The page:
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| Posted by: Guest Article

Praying tomorrow never comes. Providing quality care to an ageing population

It’s funny, if someone had of suggested I write a piece on this subject even a couple of years ago I would have refused on the grounds that I was certainly too young to fully understand the ‘real-life’ issues facing our elderly, much less the implications of providing quality care for them.

Fast-forward 18-months past my big ‘50’, and add a widowed mother with rapidly progressing Dementia and complex care needs to the equation, I guess my own ‘tomorrow’ has arrived.

Now I feel ready, and at least partly-qualified, to consider what for many people from younger generations is still a demographic time-bomb we can think about addressing in the future. But here’s the ‘rub’, to use another well-worn quote – The future is closer than you think.

Let’s examine the facts, or at least a few of the undisputed headlines:

Whilst these facts bear testament to many positive factors, not least an excellent NHS, better living standards, diets and overall quality of life for the majority of our population, the gift of a longer life doesn’t come without its costs. There can be no doubt that access to care and support will become increasingly crucial for the elderly in our society and there will need to be considerable growth in services to meet this need, many of which will be delivered by the beyond profit sector.

How can we be certain this will be the case? That’s simple – and certainly very pertinent given the recent general election – the balance of voting power is moving apace towards an ageing population, whom will become far more forceful in their demands for quality health and social care, not to mention pension and housing provision.

So why is this important to me in my role as a Director of a Recruitment Business? For me the reality is, in my opinion, that there are nowhere near enough people either employed, or volunteering to care for our ageing population. This is further evidenced by the number of jobs remaining vacant in adult social care - somewhere in the region of 60,000. Further, those that are employed in this arena as dedicated care workers and assistants are all too often lacking in formal training around key issues such as dementia and end of life care. This situation will surely be exacerbated as the population not only ages but also becomes more fit and active in their senior years.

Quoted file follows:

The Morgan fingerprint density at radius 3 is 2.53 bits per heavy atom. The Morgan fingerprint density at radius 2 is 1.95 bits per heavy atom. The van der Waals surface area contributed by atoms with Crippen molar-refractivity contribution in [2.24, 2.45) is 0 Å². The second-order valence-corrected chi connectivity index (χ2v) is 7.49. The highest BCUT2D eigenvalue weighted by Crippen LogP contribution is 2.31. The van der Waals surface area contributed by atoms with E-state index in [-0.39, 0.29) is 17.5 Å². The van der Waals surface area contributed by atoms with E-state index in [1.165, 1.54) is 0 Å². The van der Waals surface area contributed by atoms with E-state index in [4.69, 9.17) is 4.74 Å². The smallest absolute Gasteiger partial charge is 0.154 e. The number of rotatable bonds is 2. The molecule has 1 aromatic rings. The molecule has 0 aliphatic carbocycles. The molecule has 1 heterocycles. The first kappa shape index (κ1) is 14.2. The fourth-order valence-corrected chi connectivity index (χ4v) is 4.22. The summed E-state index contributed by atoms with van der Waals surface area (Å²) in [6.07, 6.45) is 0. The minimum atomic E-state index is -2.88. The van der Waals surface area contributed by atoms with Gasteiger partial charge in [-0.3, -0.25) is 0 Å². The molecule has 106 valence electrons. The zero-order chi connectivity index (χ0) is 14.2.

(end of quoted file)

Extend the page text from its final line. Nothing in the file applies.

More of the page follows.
There is no doubt that both the NHS and local authorities will continue to play a pivotal role in the health and medical care of the elderly but these are very much services and not care in the truest sense of the word. There’s even less doubt that these services are delivered at high cost and very often measured for politicians to report on their commitment to civic society. We all know that care is about so much more than services and often the lack of care for others in society leads to much higher service costs. We cannot afford this approach and our children certainly can't, so there is a need to develop a vocation and career path around care, with a clear understanding that the performance metric might be an answer to a question rather than the number of successfully delivered meals.

I believe now is very much the time for the beyond profit sector to start setting standards in the UK’s provision of care for our elderly. As a first-step we need to re-educate peoples’ perceptions about this area of care, which has all too often been stigmatised and poorly provided for. Together, the sector and recruitment organisations like Prospectus need to re-package, re-market and re-launch opportunities to care for our elderly as a career destination of choice. The simple fact is the issues connected with an ageing population are here. They are now, and they are not going to go away.